“I didn't have a theme… it’s more just things that I enjoy, things that inspire me, things that provoke me, things that reflect who I am, like a mind map.”RACHEL LOUGHRAN

“If you get a bit creative with space then you get contradictions,” Mathilde tells me as she ruffles the few loose papers on her desk. The juxtaposition of her well-ordered desk-top and the sprawling collage of collectables that climb the wall in front of it seems to echo her statement. Contradiction, it occurs to me, plays a contentious role in shaping the spaces that dictate University life. It is not an uncommon argument that the expansion of safe spaces across British universities has resulted in the narrowing of political spaces in which minority views can be expressed. The polarity of opinion matches the velocity of passion this debate engenders. In such an emotionally fraught climate, one wonders if it’s possible to foster a space where critical thinking can re-shape ideological division. Mathilde believes it is. I sit down with her in her room at Wolfson College to discuss how she has created a space which challenges herself and others to think critically.

Rachel Loughran: When you decided to choreograph this space, did you have a theme in mind? There’s a lot of things on the wall…

Mathilde Foged Jensen: I guess it reflects my mind – which is pretty messy! But yeah, I didn’t have a theme… it’s more just things that I enjoy, things that inspire me, things that provoke me, things that reflect who I am, like a mind map. It’s changed from last year. I could have chosen to put the old things back up, but I was like, ‘OK, clean slate, new year.’

RL: Do you feel that your desk space shows a sense of growth then?

MJ: It’s becoming more political, maybe there aren’t as many pictures of myself any more.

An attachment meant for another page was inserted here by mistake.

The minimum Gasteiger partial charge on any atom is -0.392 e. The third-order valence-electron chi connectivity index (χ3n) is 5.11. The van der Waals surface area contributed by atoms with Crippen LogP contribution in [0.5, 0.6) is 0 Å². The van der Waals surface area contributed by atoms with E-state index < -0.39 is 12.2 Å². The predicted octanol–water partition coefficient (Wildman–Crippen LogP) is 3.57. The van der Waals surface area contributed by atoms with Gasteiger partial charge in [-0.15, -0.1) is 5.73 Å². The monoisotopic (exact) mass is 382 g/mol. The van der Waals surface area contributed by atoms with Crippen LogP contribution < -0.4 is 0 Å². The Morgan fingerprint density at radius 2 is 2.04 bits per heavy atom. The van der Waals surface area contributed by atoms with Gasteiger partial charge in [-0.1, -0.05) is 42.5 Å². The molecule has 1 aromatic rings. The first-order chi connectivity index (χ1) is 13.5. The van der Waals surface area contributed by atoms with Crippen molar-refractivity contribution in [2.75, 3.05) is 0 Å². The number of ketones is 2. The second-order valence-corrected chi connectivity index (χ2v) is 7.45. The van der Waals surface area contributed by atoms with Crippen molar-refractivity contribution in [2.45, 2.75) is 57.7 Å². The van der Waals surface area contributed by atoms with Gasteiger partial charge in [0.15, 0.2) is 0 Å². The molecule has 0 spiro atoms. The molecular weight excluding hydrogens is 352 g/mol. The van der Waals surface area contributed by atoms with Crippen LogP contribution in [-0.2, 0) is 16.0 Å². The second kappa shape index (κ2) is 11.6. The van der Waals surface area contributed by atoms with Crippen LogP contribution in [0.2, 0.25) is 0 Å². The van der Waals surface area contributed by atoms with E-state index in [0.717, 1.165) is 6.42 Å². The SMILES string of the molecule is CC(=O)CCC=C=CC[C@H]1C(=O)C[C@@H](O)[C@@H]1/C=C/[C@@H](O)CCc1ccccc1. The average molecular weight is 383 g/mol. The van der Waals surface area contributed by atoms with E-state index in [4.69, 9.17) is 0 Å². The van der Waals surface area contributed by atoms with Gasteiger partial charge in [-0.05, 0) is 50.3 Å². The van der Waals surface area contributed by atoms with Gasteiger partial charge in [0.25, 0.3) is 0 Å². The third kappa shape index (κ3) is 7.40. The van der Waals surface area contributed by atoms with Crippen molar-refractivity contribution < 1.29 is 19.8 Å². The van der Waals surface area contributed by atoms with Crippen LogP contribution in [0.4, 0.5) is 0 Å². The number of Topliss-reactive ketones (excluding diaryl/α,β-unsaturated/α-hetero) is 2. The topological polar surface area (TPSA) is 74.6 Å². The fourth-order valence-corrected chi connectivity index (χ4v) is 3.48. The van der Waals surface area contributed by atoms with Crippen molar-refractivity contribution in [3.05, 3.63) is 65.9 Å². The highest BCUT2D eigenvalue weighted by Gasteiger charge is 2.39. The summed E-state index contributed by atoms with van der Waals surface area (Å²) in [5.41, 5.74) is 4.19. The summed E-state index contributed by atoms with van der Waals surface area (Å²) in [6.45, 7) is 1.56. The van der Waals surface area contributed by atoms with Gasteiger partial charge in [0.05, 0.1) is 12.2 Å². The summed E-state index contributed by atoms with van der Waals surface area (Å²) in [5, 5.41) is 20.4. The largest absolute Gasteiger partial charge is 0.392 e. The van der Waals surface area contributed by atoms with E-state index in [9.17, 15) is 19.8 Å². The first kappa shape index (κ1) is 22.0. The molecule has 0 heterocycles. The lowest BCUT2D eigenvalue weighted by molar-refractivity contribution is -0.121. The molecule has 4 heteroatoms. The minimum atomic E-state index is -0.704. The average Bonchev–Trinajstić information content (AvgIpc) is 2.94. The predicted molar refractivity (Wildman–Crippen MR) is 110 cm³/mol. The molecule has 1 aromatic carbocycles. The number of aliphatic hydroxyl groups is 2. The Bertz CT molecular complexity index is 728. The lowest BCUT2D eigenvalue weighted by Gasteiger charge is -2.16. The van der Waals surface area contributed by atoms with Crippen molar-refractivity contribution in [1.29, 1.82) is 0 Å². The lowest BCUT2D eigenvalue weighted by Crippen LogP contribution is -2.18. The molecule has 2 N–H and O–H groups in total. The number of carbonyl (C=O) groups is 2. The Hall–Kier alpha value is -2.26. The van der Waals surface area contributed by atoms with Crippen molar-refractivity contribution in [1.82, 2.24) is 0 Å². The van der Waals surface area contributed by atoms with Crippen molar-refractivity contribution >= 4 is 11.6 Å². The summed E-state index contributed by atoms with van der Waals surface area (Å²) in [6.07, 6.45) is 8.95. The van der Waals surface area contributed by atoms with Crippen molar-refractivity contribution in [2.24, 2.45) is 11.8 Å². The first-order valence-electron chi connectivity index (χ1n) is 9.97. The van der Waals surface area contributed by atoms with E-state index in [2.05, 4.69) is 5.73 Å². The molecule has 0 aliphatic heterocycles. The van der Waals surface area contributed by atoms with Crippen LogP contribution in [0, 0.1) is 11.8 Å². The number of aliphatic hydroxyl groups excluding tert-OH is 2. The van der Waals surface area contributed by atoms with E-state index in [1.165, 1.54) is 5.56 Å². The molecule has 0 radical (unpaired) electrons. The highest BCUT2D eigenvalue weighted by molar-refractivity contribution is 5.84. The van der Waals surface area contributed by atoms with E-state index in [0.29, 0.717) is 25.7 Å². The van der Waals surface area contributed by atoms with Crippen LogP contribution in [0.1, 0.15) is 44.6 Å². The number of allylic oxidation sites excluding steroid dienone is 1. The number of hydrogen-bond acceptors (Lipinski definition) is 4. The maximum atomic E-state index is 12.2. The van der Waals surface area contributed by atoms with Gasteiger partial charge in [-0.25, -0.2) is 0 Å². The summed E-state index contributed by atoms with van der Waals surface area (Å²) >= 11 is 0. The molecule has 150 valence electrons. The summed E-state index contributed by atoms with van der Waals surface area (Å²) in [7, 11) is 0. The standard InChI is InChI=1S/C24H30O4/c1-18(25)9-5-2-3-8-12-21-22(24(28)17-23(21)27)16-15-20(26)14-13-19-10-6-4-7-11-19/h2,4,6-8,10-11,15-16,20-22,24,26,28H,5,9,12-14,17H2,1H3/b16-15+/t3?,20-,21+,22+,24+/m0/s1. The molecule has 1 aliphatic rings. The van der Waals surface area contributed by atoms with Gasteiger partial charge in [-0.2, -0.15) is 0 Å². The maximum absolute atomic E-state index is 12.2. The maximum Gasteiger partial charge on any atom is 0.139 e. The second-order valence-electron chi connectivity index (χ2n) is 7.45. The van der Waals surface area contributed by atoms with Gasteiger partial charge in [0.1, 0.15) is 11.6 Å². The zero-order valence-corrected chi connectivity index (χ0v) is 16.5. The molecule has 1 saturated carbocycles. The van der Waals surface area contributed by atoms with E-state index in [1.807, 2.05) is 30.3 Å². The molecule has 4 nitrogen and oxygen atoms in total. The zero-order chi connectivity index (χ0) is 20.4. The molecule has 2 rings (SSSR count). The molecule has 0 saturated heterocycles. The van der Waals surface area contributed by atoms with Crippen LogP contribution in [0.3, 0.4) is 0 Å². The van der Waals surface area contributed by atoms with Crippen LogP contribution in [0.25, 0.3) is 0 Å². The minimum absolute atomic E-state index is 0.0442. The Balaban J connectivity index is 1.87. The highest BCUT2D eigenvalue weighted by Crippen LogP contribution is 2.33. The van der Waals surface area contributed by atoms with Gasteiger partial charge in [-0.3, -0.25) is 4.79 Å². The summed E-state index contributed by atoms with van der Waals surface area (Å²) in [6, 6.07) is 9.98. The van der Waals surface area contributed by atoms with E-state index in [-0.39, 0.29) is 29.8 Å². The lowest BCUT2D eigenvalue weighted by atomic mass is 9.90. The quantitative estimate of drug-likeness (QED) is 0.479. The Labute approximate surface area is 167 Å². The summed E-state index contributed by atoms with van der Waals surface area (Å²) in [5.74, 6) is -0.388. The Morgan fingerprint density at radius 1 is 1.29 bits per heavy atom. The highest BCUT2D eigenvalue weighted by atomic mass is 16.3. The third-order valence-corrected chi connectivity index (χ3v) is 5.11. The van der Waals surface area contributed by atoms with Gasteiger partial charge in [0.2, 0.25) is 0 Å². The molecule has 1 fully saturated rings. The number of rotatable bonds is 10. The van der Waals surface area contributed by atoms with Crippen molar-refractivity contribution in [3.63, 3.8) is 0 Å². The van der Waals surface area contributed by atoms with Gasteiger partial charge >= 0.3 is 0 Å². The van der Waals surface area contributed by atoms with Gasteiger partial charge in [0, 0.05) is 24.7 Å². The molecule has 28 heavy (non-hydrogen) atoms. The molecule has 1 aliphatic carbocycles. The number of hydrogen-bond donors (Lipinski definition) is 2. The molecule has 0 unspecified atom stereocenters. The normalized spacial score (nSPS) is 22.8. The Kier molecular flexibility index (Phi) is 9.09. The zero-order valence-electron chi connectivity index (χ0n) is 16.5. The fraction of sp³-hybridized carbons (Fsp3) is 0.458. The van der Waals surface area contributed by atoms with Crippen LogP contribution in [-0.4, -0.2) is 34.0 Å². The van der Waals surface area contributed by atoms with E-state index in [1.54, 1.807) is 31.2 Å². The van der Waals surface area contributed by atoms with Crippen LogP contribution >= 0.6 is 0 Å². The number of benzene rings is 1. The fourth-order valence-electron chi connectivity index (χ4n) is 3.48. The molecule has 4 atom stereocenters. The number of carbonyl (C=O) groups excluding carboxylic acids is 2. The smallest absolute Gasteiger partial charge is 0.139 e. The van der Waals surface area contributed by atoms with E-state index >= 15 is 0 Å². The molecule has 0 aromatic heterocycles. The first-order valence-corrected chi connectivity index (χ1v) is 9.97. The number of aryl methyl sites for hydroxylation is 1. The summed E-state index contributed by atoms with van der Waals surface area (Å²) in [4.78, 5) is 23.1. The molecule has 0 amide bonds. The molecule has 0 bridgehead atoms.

RL: Can you talk me through the political emphasis of the space?

“I think it makes people reflect on what is acceptable in the politically correct space of Cambridge”

MJ: I’m a great fan of Angela Merkel, whom you would see on my screensaver as well if you looked… Her picture reminds me of what she represents: democracy and stability. I think she’s an empowering woman.

RL: On the other side of the political spectrum, looking at the space it’s pretty hard to miss the Trump poster…

MJ: Yes, well how frank can I be… first of all I’m not a Trump supporter although that would be fun, no, joking aside, I have strategically put it [the poster] next to the window so that everyone outside can see it.

RL: What has the reaction to it been?

MJ: Some people really think I am a Trump supporter and that’s fine, but they don’t know how to react. It’s like: ‘Oh she’s the girl with the Trump poster.’ I think it makes people reflect on what is acceptable in the politically correct space of Cambridge, where we all tend to share the same liberal progressive mind-set… To have the stuff that aggravates people, and brings out some critical thinking is what I want… maybe we need some difference of opinion, maybe we need oppositional thoughts. You can see I have a Socialist postcard up there beside Trump, so I think there’s a lot of contradictions in this space. There’s other things too: I have some cards people have sent me, just to remind me that I have friends! And here’s an opinion piece I wrote for a Danish newspaper, to remind myself of my motivation to study.


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RL: What is your motivation?

MJ: Yeah thank you for reminding me of that, I’m trying to work it out! I’m interested in society: that is why I’m engaging with political science. It’s important to have opinions about things, and these things [the items on the wall] keep reminding me of critical thinking. That should be the link between the things I see and the things I do.

RL: Do you think having this collage in front of you when you’re sitting at your desk helps shape your working practices?

MJ: Yes, definitely… When you write political stuff you have to link it to a greater context. It’s not just about writing essays, it’s about creating a framework that connects it all to a bigger picture. Political science is not about just reciting ideas or words, though that’s important too: English is not my mother tongue. I pin new words to the wall, it’s a good way of remembering them [pointing to a note] like ‘infallibility,’ that’s a new word.

RL: Ok, without looking, what does infallibility mean?

MJ: The inability to be wrong!

RL: Very apt, point proven.

Mathilde's DeskRACHEL LOUGHRAN

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